Juantiesha Christian is a self-taught fashion designer. She does not have traditional training. She did not take any classes, and she does not hold a fashion degree. She learned her craft by feeling textiles and examining the stitching on clothes in her closet and in stores.
The realization of her dream to become a fashion designer was based on a feeling.
The feeling started when she was in college making costumes for her sorority pageant at Northwest Missouri State University. In 2009, she showed her first collection at Omaha Fashion Week.
After her collection walked the runway, a woman found Christian backstage and insisted on taking home the green mohair coat Christian designed. The prospective client offered her $400 to sell it.
Seeing people’s reactions coupled with the woman wanting to buy one of her designs gave Christian a new confidence. This was the moment she knew she was ready to go into the fashion industry.
Local artist Nate Gurnon is a family friend of Christian’s whose artwork was incorporated into some of her designs last season.
“I’ve know Tiesha for a long time,” he says. “I’m truly impressed with her skill, style, dedication, and willingness to push the boundaries—including my prints from Satisfaction Not Guaranteed, which are a little out of the ordinary.”
Just as she learned to design by feeling, Christian still lets the fabric lead her when selecting materials for her collections. She doesn’t sketch. Instead, when she walks into a fabric store, she touches the different fabrics and lets the inspiration take her from there.
Christian’s designs show the history of her growth as a designer—from her very first collection, full of muted green and white dresses; to the later vibrant, Frida Kahlo- inspired clothing, bold and floral; to her most recent work, an interpretation of what Kahlo might have worn today. It is refined, more adult than earlier pieces, while still having that colorful, statement quality that distinguishes her design aesthetic.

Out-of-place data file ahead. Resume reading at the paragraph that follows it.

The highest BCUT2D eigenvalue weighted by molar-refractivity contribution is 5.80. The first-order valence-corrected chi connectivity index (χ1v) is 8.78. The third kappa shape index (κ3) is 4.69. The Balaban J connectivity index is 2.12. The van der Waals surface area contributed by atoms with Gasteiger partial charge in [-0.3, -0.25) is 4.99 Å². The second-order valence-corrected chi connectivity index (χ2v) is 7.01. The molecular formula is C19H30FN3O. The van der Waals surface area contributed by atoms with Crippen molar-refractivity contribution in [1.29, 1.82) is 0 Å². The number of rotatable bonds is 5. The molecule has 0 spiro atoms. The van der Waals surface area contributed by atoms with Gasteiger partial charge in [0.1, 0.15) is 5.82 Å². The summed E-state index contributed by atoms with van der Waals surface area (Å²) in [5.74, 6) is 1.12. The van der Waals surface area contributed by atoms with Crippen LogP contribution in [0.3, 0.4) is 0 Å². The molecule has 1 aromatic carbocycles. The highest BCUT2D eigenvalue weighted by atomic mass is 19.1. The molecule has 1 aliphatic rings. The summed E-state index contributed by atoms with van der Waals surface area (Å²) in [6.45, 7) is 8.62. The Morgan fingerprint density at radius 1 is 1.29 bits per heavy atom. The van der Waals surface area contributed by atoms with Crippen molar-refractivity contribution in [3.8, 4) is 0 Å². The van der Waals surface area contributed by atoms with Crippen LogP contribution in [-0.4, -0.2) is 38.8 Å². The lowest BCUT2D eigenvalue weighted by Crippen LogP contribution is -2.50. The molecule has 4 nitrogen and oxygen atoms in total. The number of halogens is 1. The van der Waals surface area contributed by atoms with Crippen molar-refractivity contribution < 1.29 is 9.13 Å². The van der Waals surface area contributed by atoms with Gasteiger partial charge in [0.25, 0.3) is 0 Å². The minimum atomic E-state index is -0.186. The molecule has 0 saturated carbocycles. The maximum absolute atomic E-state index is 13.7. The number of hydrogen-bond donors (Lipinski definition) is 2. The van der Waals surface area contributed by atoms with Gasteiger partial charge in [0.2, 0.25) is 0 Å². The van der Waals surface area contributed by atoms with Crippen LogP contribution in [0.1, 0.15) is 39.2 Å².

Her ready-to-wear fashion label, SuShe by J. Tracey, is for women who want to stand out in a crowd.
The brand’s name references her middle name (Tracey) and her first experience with sushi. “It was beautiful and different to me, but I assumed I was not going to like it because it was not my food ‘style,’” she says of sushi. “Once I tried it, I fell in love with it, and it’s one of my favorite foods.”
Her mission for SuShe by J. Tracey is to create high-quality statement pieces that are affordable and that every woman will feel beautiful wearing.
“I would love for women with different styles and body types to have at least one statement piece of mine,” Christian says. “Whether they have more of a gothic style, or more of a preppy look, or a glam look. There’s a little bit of something for everyone, even if it’s not their everyday wardrobe.”
Christian currently resides in New York City while working full-time as a college academic adviser at the Borough of Manhattan Community College. She spends the rest of her time designing new collections and creating custom orders. Her long-term goal is to design full time and eventually have her own store.
Gurnon has no doubt she’ll be able to achieve these goals.
“To make the move to New York from Omaha with a dream of fashion design is unheard of,” he says. “But she has a lot of support from her family and friends in Omaha. She works hard and it shows, her heart is in fashion.”
“I want to be remembered for being a very versatile designer and knowing that fashion can be affordable and that it can be enjoyed by everybody,” Christian says. “I know some people want to be known as the all-natural designer, the cruelty-free designer, the plus- size designer, and the vintage designer. I do a little bit of everything.”
Visit sushebyjtracey.com for more information.
This article was printed in the November/December 2018 edition of Omaha Magazine. To receive the magazine, click here to subscribe.